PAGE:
How to Read Jeppesen Charts

Written by julie baker
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How to Read Jeppesen Charts
Most general and commercial pilots rely on navigation information provided by Jeppesen charts. (cessna 172's image by Edward White from Fotolia.com)

Pilots use Jeppesen charts (also known as Jepps) to navigate approaches into airports around the world. Each Jepp chart arranges approach information for a specific airport into four basic sections according to how pilots use data when flying: heading, plan view, profile view, and minimums.

Skill level:
Moderate

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Things you need

  • Jeppesen approach chart

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Instructions

  1. 1

    Locate the heading section at the top of the approach chart. In the upper right-hand corner, find the city, state, and country of the airport depicted on the page. Below that is the procedure identifier for the approach to be flown. In the upper left-hand corner is the Jeppesen NavData/ICAO identifier, airport name, chart number, and the date the chart information was published.

    Go to the second and third lines of the heading. The second line lists radio frequencies from left to right in the sequence to be used as the aircraft arrives and lands. The third line lists the primary navigation aid, final approach course, altitudes for precision or non-precision approaches, and elevation for the airport; on the far right is a graphic showing the minimum safe altitude (MSA) with bearings and radials oriented to the point of origin.

    Find the fourth and fifth (if provided) lines of the heading section. The fourth line offers complete instructions for missed approach procedures. A fifth line is often included to give relevant notes associated with the approach.

    How to Read Jeppesen Charts
    Jepp charts give pilots data about landing and take-off approaches at airports. (aeroplane in flight image by Clarence Alford from Fotolia.com)
  2. 2

    Locate the plan view section (the graphic shown beneath the heading). This section gives primary navaid information, names and identifications for airspace fixes associated with the approach procedure, final approach course bearings, formation radials, and locations of secondary airports.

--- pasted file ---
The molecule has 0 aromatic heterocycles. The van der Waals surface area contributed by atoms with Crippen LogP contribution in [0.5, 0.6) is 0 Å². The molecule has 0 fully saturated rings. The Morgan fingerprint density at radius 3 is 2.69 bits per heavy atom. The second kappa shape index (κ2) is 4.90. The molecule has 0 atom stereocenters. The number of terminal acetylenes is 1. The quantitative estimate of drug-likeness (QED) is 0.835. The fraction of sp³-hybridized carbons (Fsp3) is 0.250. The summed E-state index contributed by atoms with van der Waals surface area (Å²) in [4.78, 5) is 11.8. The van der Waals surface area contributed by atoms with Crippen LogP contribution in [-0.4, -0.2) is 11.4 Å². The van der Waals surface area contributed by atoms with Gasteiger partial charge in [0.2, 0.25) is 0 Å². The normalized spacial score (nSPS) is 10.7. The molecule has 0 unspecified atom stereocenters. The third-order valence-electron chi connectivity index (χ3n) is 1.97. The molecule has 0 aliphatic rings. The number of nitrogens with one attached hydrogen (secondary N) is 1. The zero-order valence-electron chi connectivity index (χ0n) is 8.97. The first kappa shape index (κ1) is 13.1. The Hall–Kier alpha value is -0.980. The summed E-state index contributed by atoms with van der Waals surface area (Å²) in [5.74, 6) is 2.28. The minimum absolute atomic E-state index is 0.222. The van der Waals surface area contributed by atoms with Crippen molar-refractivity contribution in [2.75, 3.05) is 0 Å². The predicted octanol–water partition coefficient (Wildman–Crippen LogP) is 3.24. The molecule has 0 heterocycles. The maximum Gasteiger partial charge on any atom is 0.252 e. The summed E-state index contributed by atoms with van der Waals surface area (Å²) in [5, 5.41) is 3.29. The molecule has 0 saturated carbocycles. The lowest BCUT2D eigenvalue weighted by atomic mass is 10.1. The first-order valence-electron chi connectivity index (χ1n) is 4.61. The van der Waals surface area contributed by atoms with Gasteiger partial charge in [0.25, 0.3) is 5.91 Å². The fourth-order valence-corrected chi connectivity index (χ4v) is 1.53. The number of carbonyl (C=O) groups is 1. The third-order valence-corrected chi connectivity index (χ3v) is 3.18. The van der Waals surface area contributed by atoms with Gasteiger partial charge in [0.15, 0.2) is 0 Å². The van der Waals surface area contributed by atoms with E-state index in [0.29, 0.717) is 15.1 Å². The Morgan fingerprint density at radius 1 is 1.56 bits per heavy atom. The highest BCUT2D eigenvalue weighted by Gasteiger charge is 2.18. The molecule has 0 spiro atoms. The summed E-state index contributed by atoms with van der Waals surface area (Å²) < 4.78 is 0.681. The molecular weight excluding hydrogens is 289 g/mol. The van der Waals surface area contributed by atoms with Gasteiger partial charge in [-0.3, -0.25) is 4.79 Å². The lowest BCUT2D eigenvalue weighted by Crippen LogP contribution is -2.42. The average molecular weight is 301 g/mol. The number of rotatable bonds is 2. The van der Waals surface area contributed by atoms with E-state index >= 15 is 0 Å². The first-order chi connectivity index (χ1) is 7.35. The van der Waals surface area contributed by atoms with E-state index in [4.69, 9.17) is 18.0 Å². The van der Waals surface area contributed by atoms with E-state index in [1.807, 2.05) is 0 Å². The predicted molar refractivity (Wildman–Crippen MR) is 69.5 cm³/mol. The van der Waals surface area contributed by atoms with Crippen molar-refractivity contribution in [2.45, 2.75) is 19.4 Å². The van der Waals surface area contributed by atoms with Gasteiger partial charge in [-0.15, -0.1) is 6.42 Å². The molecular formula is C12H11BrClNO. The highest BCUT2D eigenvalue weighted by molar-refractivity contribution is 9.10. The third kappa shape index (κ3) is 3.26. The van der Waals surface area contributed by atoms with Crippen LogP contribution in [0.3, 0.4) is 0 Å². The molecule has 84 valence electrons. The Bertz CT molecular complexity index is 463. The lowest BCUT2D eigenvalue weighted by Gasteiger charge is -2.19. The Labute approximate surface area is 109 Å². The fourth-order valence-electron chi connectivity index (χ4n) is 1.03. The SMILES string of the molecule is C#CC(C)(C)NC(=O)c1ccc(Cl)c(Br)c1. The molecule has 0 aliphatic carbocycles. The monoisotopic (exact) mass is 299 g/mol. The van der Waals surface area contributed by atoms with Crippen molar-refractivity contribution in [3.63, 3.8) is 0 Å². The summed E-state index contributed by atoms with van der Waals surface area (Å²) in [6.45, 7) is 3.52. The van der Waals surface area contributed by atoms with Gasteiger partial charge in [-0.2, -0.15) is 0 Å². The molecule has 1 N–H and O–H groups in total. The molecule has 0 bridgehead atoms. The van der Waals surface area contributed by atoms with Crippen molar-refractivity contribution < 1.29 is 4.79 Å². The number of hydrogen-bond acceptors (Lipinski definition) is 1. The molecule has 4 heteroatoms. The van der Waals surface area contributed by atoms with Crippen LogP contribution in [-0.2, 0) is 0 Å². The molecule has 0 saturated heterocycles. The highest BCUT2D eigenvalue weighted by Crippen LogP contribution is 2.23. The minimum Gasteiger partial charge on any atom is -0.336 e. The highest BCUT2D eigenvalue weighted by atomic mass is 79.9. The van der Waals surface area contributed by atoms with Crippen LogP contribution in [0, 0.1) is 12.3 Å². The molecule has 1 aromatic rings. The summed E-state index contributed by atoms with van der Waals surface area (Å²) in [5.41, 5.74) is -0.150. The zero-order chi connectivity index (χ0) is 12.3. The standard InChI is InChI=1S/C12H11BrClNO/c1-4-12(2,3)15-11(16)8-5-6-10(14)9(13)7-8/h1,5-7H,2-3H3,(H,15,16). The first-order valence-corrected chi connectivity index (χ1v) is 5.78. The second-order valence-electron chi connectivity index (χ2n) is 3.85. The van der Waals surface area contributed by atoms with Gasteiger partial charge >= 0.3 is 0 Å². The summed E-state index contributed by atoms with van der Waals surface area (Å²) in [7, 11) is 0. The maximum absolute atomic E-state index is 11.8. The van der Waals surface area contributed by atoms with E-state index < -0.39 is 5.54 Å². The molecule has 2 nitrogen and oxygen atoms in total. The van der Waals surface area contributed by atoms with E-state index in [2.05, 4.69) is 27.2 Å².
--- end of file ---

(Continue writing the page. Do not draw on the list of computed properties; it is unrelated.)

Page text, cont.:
How to Read Jeppesen Charts
    Air safety is enhanced thanks to the information provided by Jeppesen charts. (aeroplane image by Christine F Saulnier from Fotolia.com)
  3. 3

    Locate the profile view section just below the plan view graphic. This section is divided into two parts: the profile graphic and the conversion tables.

    The profile graphic illustrates the names and identifications of airspace fixes associated with the approach procedure on the chart. It states the glide slope altitude at the outer marker or minimum altitude at the final approach fix. The graphic also gives the final approach course bearing, symbols for navaids and fixes, and provides touchdown zone/runway end elevation.

    The second part of the profile view provides conversion tables, necessary approach light system and/or visual descent lighting information, and initial pilot actions for missed approach.

    How to Read Jeppesen Charts
    The skies are safer when pilots rely on Jepp charts as navigation aids. (aeroplane image by Kkatka from Fotolia.com)
  4. 4

    Locate the minimums section at the far bottom of the Jepp approach chart. This section provides decision altitude or minimum descent altitude information. Applicable notes for landing minimums are often placed below the minimum numbers.

    How to Read Jeppesen Charts
    Jepp charts provide data that will aid pilots in their descent and landing procedures. (Airstrip image by gburba from Fotolia.com)

Tips and warnings

  • The Jeppesen Company publishes a legend offering further details on how to read approach charts and how to use information provided in each section.

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